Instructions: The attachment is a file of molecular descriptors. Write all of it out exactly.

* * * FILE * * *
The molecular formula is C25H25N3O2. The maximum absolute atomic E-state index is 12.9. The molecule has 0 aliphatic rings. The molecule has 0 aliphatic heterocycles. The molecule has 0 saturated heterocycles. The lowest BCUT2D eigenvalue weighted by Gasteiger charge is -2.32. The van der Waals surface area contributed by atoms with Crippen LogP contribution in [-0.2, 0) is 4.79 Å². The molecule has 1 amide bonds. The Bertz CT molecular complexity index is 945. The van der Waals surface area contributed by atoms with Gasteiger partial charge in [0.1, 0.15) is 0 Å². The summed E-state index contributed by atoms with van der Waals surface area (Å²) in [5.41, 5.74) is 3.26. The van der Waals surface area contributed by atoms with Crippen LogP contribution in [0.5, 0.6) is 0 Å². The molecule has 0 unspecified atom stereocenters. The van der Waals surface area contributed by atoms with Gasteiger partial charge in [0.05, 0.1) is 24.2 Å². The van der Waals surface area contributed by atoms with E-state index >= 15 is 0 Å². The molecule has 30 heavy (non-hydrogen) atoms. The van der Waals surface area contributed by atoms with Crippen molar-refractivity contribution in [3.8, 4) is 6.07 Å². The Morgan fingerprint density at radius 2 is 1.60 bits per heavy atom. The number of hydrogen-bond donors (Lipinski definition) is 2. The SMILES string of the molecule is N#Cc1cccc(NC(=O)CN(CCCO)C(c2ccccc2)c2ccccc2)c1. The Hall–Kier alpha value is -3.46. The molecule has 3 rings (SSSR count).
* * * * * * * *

The molecular formula is C25H25N3O2. The maximum absolute atomic E-state index is 12.9. The molecule has 0 aliphatic rings. The molecule has 0 aliphatic heterocycles. The molecule has 0 saturated heterocycles. The lowest BCUT2D eigenvalue weighted by Gasteiger charge is -2.32. The van der Waals surface area contributed by atoms with Crippen LogP contribution in [-0.2, 0) is 4.79 Å². The molecule has 1 amide bonds. The Bertz CT molecular complexity index is 945. The van der Waals surface area contributed by atoms with Gasteiger partial charge in [0.1, 0.15) is 0 Å². The summed E-state index contributed by atoms with van der Waals surface area (Å²) in [5.41, 5.74) is 3.26. The van der Waals surface area contributed by atoms with Crippen LogP contribution in [0.5, 0.6) is 0 Å². The molecule has 0 unspecified atom stereocenters. The van der Waals surface area contributed by atoms with Gasteiger partial charge in [0.05, 0.1) is 24.2 Å². The van der Waals surface area contributed by atoms with E-state index >= 15 is 0 Å². The molecule has 30 heavy (non-hydrogen) atoms. The van der Waals surface area contributed by atoms with Crippen molar-refractivity contribution in [3.8, 4) is 6.07 Å². The Morgan fingerprint density at radius 2 is 1.60 bits per heavy atom. The number of hydrogen-bond donors (Lipinski definition) is 2. The SMILES string of the molecule is N#Cc1cccc(NC(=O)CN(CCCO)C(c2ccccc2)c2ccccc2)c1. The Hall–Kier alpha value is -3.46. The molecule has 3 rings (SSSR count).